First, plaintiffs are not "similarly situated" because of differences in the supervising directives of loan officers at the respective ICG branches. Plaintiffs worked in no fewer than seven branch locations. (Appx. 1-8.) Although the Court found that top-down pressure on loan officers to work overtime hours shows a "unified policy," there is likewise evidence that each branch manager would typically hire the loan officers on his team and had autonomy to instruct them on their work hours. (Appx. 33-35, 174-75.) A trial would have to address different practices at the various branches.

More importantly, nothing in the record suggests that executives demanded opt-in plaintiffs from the Pennsylvania or Melville branches to work extra hours. While employee testimony and/or email documentation supports the assertion that loan officers in five branches (Manhattan, Garden City, Smithtown, Massachusetts, Arizona) worked overtime without being compensated, plaintiffs have failed to meet their burden with testimony or documentation that shows the opt-in plaintiffs from the other two branches were similarly victim to a unified company policy. See Ayers, 2007 WL 646326, at *4. While "[p]laintiffs need not present evidence for 'each and every' opt-in Plaintiff," Gayle, 2012 WL 686860, at *5, plaintiffs cannot assert that an entire branch of employees is "similarly situated" to the rest of the plaintiffs without offering evidence that at least one employee at that branch fell victim to the same policy of inadequate compensation.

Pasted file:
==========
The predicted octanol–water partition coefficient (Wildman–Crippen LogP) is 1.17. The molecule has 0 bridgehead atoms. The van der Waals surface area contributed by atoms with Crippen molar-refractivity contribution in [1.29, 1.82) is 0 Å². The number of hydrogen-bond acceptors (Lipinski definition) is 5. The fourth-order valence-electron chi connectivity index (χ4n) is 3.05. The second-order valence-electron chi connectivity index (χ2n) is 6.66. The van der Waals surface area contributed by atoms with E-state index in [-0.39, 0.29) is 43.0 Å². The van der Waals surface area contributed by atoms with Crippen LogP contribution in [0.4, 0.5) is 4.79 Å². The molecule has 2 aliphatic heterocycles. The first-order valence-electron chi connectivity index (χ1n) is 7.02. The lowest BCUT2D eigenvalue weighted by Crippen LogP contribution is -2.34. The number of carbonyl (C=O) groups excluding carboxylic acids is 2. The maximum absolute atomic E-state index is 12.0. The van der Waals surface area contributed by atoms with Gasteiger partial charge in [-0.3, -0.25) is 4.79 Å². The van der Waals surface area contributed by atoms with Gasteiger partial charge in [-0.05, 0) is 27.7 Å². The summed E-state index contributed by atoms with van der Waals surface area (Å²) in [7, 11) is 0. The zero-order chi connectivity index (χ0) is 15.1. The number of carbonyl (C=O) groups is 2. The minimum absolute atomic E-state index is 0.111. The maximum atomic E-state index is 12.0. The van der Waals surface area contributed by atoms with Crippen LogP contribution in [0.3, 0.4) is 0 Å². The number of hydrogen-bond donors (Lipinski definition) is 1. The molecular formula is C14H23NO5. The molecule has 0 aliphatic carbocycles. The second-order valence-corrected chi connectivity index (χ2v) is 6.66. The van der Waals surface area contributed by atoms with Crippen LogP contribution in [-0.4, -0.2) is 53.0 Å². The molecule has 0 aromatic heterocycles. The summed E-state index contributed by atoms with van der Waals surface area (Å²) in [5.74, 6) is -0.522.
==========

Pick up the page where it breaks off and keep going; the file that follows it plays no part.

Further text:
Standing on its own, plaintiffs working at different branches is not enough to require decertification; but coupled with the other differences, discussed below, it provides a further reason for decertification.

Second, plaintiffs were paid in at least two different ways, creating another "disparate factual and employment setting of the individual plaintiff." See Zivali, 784 F. Supp. 2d at 460. Loan officers at ICG were typically paid $628.00 every two weeks which was a draw against commissions; but a few of the plaintiffs, including Morano and Samtani, had no set salary and were paid instead on a commission-only basis. (Appx. 199-200, 206-07, 236, 239-40, 460-97.) Commissions themselves varied, creating potentially numerous complexities and differences in calculating the appropriate payment owed. Such individualized inquiry adds an additional distinction within the Class.

Although the difference in pay structure lends itself to create subclasses, given the defenses against individual plaintiffs within the Class, discussed below, such subdivision would still make this litigation impracticable. --------

Third, decertification is appropriate because defendants have a defense that is particular to only the subset of plaintiffs who signed the employment agreement. See Zivali, 784 F. Supp. 2d at 460. Around May 27, 2009, ICG had its loan officers sign employment agreements stipulating that employees must get advance written approval to work overtime, and that they must submit an accurate timesheet at the end of each week. (Appx. 471.) There is variation in who signed those agreements and therefore in what defenses may be asserted as to those signatures. Most plaintiffs signed the agreement, but two plaintiffs did not and it is not in the record whether 34 plaintiffs signed. (Appx. 1-8.) For those plaintiffs that did sign the employment agreement, defendants could present a defense that these plaintiffs breached the contract either by working more than 40 hours a week without written approval, or by turning in inaccurate timesheets. Such a defense, however, is not appropriate across the entire Class, because part of the Class did not sign the agreement and is not subject to those terms.